Open, source-available — the new KeygenStar us on GitHub arrow_right_alt

How I replaced Baremetrics and ChartMogul with Rake

Tuesday, January 5th 2021

In the early days of my business, I was a happy Baremetrics user. I was new to running a Software-as-a-Service (SaaS) business, I only had a handful of Stripe plans, and all I really wanted to know was my monthly recurring revenue (MRR). But fast-forward to 2020 and I was starting to transition into running Keygen full-time, and my needs as a solo-founder had changed quite a bit.

It wasn't too far into 2020 when I realized I wasn't getting the insights I needed from Baremetrics. I eventually tried switching to ChartMogul, both to see if I could get better visibility into my business, but also to save a few bucks, since I was also in the process of cutting out unnecessary costs after going full-time.

Instead of simply peeking MRR every single day, sometimes obsessively, I also wanted to get a better pulse on my conversion rate, and most of all, I wanted to get visibility into how long it actually takes customers to convert, and what types of customers convert. I figured, since I was already unhappy with Baremetrics and ChartMogul, I'd try my hand at calculating the metrics myself using a Rake task. I had just wrapped up the launch of a few new features, so I was looking for a change of pace anyways.

Scripting in Ruby is always a nice change of pace.

I'll walk you through the basics of using Rake to calculate some common business metrics. (Most of Keygen is a typical Ruby on Rails app, so this post will assume a Rails folder structure.)

Let's begin by creating a file for our Rake task,

$ touch lib/tasks/money.rake

The Rake task we'll be working on makes a few assumptions, for the sake of brevity, such as assuming all subscriptions are billed monthly, as well as a lack of discounts (which I'd personally avoid anyways for B2B, but that's a blog post for another day.)

Feel free to adjust accordingly.

Next, let's add the Rake task boilerplate,

require 'stripe'
desc 'get revenue report'
task money: :environment do
puts 'Hello, world!'

And we can run it by using this command,

$ rake money
> Hello, world!

Har har. (Credit to @geetfun for that one.)

Retrieving subscription data

So first thing's first — we'll need to get an array of all of our Stripe subscriptions. This is the main dataset that we'll be using for our calculations.

Stripe.api_key = ENV.fetch('STRIPE_SECRET_KEY')
subscriptions =
Stripe::Subscription.list(status: 'all', limit: 100, expand: ['data.customer'])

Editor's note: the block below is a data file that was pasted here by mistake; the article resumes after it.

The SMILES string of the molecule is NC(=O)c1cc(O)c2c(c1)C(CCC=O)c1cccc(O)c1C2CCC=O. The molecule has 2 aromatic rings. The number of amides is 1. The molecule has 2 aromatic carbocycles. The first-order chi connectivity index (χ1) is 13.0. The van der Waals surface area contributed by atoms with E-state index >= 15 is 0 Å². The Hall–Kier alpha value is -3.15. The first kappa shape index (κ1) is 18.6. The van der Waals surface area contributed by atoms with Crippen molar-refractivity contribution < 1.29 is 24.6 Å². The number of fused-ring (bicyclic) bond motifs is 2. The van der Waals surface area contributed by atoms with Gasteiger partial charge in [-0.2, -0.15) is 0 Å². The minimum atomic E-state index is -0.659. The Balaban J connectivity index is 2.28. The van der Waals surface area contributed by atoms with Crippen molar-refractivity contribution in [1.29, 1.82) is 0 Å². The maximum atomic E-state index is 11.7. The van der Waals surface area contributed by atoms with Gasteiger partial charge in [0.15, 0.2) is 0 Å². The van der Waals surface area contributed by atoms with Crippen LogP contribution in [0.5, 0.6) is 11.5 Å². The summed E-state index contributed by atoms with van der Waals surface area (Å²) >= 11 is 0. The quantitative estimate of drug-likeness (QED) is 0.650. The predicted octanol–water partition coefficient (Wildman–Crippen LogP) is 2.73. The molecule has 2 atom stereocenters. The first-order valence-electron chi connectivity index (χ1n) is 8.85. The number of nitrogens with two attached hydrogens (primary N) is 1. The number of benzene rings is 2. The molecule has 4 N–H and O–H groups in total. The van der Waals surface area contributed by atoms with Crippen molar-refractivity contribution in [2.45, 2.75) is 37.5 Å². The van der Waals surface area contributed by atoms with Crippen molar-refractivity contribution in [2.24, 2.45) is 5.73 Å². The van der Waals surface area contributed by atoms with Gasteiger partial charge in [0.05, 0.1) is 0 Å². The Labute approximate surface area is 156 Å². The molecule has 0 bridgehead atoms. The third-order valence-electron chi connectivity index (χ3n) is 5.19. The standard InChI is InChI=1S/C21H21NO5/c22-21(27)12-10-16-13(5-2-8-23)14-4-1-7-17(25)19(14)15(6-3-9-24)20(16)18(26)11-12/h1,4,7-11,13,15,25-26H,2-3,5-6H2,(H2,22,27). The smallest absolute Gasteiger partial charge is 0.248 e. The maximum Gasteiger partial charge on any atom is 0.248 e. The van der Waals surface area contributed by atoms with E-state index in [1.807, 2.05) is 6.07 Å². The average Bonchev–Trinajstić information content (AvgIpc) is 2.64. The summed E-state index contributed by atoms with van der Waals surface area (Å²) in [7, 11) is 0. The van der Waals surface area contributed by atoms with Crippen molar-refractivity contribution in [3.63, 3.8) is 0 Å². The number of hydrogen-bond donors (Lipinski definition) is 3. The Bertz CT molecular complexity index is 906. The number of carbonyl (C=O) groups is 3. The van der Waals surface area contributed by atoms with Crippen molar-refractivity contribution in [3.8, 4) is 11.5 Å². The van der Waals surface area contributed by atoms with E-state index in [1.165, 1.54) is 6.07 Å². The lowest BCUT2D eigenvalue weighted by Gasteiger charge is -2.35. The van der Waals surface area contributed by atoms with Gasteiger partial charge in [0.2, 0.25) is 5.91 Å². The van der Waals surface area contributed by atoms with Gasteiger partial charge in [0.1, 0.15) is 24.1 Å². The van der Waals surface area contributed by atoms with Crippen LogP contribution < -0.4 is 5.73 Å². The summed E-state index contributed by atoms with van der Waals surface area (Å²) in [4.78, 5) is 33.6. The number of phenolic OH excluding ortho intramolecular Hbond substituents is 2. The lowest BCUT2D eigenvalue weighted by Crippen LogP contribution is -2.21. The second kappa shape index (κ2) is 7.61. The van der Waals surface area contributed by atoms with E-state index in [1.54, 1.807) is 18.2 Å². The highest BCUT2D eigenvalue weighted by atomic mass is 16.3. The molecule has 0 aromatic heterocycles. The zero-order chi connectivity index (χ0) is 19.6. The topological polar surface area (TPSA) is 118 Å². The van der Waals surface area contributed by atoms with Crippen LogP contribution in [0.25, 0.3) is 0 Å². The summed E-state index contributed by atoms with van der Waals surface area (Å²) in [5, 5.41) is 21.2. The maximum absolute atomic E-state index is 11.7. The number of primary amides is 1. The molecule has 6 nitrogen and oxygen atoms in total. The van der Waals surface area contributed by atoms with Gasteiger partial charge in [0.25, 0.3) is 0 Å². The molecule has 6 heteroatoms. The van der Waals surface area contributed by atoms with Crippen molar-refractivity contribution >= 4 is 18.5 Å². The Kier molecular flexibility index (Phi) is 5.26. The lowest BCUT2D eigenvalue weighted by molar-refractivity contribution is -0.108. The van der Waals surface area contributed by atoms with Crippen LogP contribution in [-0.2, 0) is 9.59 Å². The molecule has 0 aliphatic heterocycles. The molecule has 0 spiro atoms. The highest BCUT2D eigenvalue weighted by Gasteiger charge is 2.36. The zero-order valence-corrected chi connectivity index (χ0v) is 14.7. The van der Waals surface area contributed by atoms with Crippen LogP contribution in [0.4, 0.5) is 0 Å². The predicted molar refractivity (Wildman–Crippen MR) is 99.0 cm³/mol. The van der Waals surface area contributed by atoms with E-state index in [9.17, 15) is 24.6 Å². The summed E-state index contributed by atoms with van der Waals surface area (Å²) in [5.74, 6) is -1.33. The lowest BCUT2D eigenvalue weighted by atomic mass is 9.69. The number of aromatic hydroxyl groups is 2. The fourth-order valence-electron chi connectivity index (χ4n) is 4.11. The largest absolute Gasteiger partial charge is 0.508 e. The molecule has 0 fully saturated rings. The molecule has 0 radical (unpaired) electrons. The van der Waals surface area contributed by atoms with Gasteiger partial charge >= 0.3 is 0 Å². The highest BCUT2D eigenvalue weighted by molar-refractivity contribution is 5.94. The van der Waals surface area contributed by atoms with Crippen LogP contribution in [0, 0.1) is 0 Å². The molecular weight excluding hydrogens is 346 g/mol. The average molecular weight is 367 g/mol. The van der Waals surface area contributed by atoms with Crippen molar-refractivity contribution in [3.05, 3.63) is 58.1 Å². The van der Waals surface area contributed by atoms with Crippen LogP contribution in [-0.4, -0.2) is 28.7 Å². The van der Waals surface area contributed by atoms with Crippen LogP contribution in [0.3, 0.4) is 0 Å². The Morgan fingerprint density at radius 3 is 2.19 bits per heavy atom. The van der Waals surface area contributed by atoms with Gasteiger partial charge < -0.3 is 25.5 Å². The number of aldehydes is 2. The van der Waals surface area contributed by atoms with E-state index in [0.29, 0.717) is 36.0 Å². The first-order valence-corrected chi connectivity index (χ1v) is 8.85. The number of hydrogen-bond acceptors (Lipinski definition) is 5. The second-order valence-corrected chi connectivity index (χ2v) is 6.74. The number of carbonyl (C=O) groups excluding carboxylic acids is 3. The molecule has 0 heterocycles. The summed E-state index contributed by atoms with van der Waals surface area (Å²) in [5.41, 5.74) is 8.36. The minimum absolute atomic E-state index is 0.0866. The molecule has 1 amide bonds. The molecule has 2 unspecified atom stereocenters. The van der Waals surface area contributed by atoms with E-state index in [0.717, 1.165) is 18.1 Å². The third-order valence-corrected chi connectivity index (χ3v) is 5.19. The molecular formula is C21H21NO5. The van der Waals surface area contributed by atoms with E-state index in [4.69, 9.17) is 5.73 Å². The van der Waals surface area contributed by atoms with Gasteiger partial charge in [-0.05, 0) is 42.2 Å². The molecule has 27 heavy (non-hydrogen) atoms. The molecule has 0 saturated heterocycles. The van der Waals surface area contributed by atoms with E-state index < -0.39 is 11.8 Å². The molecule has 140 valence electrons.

# Retrieve all subscriptions, following pagination until complete.
# Filter out deleted customers.
.filter { |s| !s.customer.deleted? }
# Remove duplicate subscriptions per-customer. Keep the latest.
.sort_by { |s| [, -s.created] }
.uniq { |s| }

(You may want to cache the data if you're planning on running this task a few times during development, or multiple times a day, as it can be a bit long running if you have a large number of subscriptions.)

Calculating MRR

And now for the big show! Let's calculate that ubiquitous SaaS metric: Monthly Recurring Revenue (MRR). To start, we'll get an array of our paid subscriptions,

paid_subscriptions = subscriptions.filter { |s| s.status == 'active' }

(One quirk here is that we're not including subscriptions with an over_due status. This status is used when a subscription is still "active", but has 1 or more invoice that hasn't been paid and is overdue. We may still want to consider these users a "paid user" until their subscription is fully canceled, given they also have at least 1 paid invoice. More on invoices later, though.)

Next, we'll need to create an array of our monthly revenue per-user,

revenue_per_user = { |s| s.plan.amount.to_f * s.quantity / 100 }

(If you have annual plans, you'll need to adjust revenue_per_user to account for that. This is also where you'd want to apply any discounts.)

Finally, we can sum that up to get our MRR,

monthly_recurring_revenue = revenue_per_user.sum(0.0)

Calculating ARR

Now that we have our MRR, it's super simple to calculate our Annual Run Rate (ARR),

annual_run_rate = monthly_recurring_revenue * 12

Calculating ARPU

Our MRR calculation used our revenue_per_user variable, which is also useful to calculate Average Revenue Per-User (ARPU),

average_revenue_per_user =
revenue_per_user.sum(0.0) / revenue_per_user.size

Calculating conversion rate

One of the most important metrics for my business is conversion rate. This tells me how many of the new sign ups coming in actually turn into paying customers ("new" sign ups, meaning those within the last 30 days). If I was going to optimize anything, it would be this metric right here. You can stuff more leads into the funnel, but if they aren't converting in the first place, it's all for naught.

Calculating our conversion rate is relatively simple,

new_paid_subscriptions = paid_subscriptions.filter { |s| s.created >= 1.month.ago.to_i }
new_subscriptions = subscriptions.filter { |s| s.created >= 1.month.ago.to_i }

We get an array of our new paid customers and an array of all new subscriptions, for the past 30 days, then we divide the size of new_paid_subscriptions by the size of new_subscriptions,

conversion_rate = new_paid_subscriptions.size.to_f / new_subscriptions.size * 100